The National Road Fund Walhalla – Part II

Mr. Boniface Satu, Chief Executive Officer – National Road Fund

Recently this outlet independently published a detail investigation surrounding a General Auditing Commission (GAC) report regarding the financial report of the National Road Fund (NRF), where it was revealed that several petroleum companies had defaulted in the payment of their financial obligation with the Liberian Government for the fiscal year (2019/2020).

In part one of this detail investigation by the GNN it was also revealed that the former Auditor General of Liberia, Madam Yusador S. Gaye (Late), performance audit report released in February, 2021on Road Maintenance and Rehabilitation in Liberia captured nine oil and gas companies were indebted to the National Road Fund (NRF) in the amount of US$22,212.538.00 for petroleum tax levied for road maintenance and rehabilitation, as of June 30, 2020.

The GAC report further named nine petroleum companies include Conex Petroleum Service, (US$8,126,797.00), Srimex Oil and Gas Company (US$4,763, 129.00), Kailondo Petroleum( 167,271.00), Petro Trade (US$1,087,347.00) and Aminata & Sons (US$2,804, 030.00). while others include MOTC (US$1,736,894), Nexium Petroleum (US$488,260) West Oil Investment (US$2,858, 565) and NP Liberia (US$190, 245.00), according to the GAC, the total amount of US$22.212,538  is been owned by the companies mentioned above with the Liberian Government.

In part two of this investigation, GNN briefly detailed a communication from the Auditor General of the General Auditing Commission (GAC), Mr. P Garswa Jackson Sr., dated March 11, 2022 addressed to the Head of the National Road Fund, Boniface D. Satu, under the heading: “Auditor General’s Report On The Financial Statement Audit Of The National Road Fund (NRF) For the Period July 1, 2019 To June 30, 2020.”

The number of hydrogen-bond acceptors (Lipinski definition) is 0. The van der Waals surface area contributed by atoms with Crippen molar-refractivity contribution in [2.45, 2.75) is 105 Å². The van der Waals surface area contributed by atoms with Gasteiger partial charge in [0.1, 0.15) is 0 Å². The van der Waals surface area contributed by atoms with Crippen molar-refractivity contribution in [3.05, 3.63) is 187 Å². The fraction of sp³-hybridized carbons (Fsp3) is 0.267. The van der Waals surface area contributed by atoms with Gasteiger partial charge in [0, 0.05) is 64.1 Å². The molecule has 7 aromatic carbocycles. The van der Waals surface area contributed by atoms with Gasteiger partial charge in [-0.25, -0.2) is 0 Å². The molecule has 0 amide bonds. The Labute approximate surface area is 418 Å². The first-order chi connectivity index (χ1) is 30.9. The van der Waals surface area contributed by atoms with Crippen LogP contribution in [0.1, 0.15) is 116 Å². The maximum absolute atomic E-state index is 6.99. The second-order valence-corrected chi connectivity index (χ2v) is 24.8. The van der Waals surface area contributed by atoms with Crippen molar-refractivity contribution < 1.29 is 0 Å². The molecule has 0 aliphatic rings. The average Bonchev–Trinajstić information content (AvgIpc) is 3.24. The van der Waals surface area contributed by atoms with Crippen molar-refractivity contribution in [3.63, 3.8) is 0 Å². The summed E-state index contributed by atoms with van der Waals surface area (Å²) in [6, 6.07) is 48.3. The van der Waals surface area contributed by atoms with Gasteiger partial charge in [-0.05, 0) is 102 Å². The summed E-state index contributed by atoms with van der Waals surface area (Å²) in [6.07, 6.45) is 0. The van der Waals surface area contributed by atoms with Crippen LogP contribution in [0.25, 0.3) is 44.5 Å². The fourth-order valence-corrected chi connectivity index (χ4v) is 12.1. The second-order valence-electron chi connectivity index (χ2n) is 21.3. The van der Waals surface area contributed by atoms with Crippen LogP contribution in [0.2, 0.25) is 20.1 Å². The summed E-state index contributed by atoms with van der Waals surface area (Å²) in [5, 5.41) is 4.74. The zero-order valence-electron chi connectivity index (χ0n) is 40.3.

Auditor General’s Report on the audit of the

National Road Fund (NRF) Financial Statement for the Fiscal period ended June 30, 2020


March 11, 2022

Mr. Boniface D. Satu


National Road Fund (NRF)

Dear Mr. Satu:


Unqualified Opinion

“We have audited the accompanying financial statements of the National Road Fund (NRF) for the period July 1, 2019 to June 30 2020. These financial statements comprise the statement of Receipts and Payments, Statement of Comparison of budget and actual amounts, statement of financial position for the year then ended, and a summary of significant accounting Policies and other explanatory information.

In our opinion, the accompanying financial statements of National Road Fund (NRF) present fairly in all material respects, the Statement of Receipts and Payments as at June 30, 2020, Statement of Comparison of Budget and Actual Amounts and a summary of other accounting policies and explanatory notes for the fiscal period then ended in accordance with International Public Sector Accounting Standards (IPSAS) Cash Basis of Accounting.

Basis for Opinion

We conducted our audit in accordance with the International Standards of Supreme Audit Institutions (ISSAIs). Our responsibilities under those standards are further described in the Auditor’s Responsibilities for the Audit of the Financial Statements section of our report.

We are independent of the National Road Fund (NRF) in accordance with the Code of Ethics for Supreme Audit Institutions together with the ethical requirements that are relevant to our audit of the financial statements and we have fulfilled our other ethical responsibilities in accordance with these requirements. We believe that the audit evidence we have obtained is sufficient and appropriate to provide a basis for our opinion.

Emphasis of Matter Receivables Due from Petroleum Importers

We draw attention to Table #3 of the financial statements in which Management reported the total of US$ 22,212,538.00 as receivables due from petroleum importers for fuel levy charges. A net variance of (US$6,164,455.01) exists between the receivables reported in the financial statements and the amount confirmed by petroleum importers that responded to our inquiry.

Due to the importers’ failure to fully confirm the accounts receivables in Table 3 of the financial statements, we were unable to satisfy ourselves as to the existence, completeness, and collectability of the account receivables.

Outstanding Commitments